Across all 3 platforms, Jill’s videos have been watched by thousands of people living in Scotland and all over the world including New Zealand, South Africa, Canada and America. People with an interest in scots language, Scotland and the NE, and those with a connection or affinity to this part of the world. A momentous feat when considering Doric is Scotland’s little-known fourth “language” after English, Gaelic and Scots, in what has been described as ‘colourful yet guttural’, it is nonetheless officially protected by the European Charter for Regional or Minority Languages. People listening into a recent broadcast for ABC Australia (28.03.21) met Jill through the airwaves, who described herself as a bit ‘halliracket’, joining the show to ‘hae a wee blether’ covering ‘a bit of athing’ on the history and culture of Aberdeenshire and to ‘hiv’ an exchange of Doric words, which the host described as ‘singularly spectacular’, encouraging viewers to give these a go.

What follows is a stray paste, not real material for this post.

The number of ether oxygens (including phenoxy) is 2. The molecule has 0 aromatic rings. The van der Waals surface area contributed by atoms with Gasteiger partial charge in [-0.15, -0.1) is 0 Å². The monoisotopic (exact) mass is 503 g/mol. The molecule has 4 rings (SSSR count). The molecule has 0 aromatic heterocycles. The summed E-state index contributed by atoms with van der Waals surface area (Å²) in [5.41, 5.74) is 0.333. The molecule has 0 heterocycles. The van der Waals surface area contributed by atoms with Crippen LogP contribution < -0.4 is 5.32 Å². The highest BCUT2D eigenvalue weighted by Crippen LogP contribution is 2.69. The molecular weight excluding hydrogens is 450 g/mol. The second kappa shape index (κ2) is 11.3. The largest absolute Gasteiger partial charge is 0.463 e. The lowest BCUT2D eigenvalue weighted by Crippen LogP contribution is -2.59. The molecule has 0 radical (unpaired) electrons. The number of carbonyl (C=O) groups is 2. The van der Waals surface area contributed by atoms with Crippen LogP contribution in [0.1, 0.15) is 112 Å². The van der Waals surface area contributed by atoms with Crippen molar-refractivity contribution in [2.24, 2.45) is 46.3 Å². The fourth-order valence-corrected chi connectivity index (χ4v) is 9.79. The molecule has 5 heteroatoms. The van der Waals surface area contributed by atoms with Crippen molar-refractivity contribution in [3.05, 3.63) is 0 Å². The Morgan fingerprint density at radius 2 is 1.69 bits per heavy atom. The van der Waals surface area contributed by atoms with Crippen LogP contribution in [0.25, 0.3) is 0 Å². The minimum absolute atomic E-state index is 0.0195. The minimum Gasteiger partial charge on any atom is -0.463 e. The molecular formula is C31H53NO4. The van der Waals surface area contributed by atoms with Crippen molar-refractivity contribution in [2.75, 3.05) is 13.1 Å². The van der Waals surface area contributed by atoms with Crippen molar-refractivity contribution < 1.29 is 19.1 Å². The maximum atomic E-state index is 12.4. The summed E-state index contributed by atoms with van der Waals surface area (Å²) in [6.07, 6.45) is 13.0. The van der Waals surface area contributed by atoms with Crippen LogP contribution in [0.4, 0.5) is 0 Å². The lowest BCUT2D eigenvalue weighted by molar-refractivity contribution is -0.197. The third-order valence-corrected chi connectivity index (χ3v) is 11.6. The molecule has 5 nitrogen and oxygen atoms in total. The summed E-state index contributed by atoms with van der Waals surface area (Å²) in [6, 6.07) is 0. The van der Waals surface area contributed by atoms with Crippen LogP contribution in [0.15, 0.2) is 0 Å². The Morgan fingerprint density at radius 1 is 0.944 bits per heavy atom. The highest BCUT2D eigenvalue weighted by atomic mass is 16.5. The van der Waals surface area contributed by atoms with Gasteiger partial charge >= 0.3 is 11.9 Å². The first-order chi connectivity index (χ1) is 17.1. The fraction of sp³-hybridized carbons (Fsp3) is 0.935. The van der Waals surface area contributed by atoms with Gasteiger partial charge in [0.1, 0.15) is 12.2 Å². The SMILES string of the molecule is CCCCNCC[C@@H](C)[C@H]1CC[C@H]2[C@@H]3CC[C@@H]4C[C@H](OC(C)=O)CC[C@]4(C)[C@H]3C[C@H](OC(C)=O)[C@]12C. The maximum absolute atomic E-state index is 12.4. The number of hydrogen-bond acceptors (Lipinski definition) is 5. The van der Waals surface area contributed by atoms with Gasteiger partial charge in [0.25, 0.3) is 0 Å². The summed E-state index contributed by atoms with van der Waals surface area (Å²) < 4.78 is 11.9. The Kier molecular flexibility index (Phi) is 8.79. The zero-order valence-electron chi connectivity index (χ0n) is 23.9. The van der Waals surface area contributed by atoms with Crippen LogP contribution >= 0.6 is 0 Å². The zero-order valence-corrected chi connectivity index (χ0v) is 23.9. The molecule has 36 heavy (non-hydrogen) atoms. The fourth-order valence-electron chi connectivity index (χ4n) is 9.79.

Jill who was interviewed on the 22nd of March 2021, for a BBC article ‘aboot’ Doric explains her lifelong passion and interest for the language “One of the driving forces is for our voices to be heard for centuries to come, I want to capture our way of life, to pass on our cultural history as a digital archive to the next generation. It’s an oral, living, social history that helps connect people and places – and hopefully it lets others feel something of the privilege we have in living where we do.”

Since Jill established the Doric platforms back in 2019, there have been many notable milestones including:

• Networking and bringing people together • A nomination for the ‘Business Woman Scotland of the Year Award 2020’ in the Social Impact Category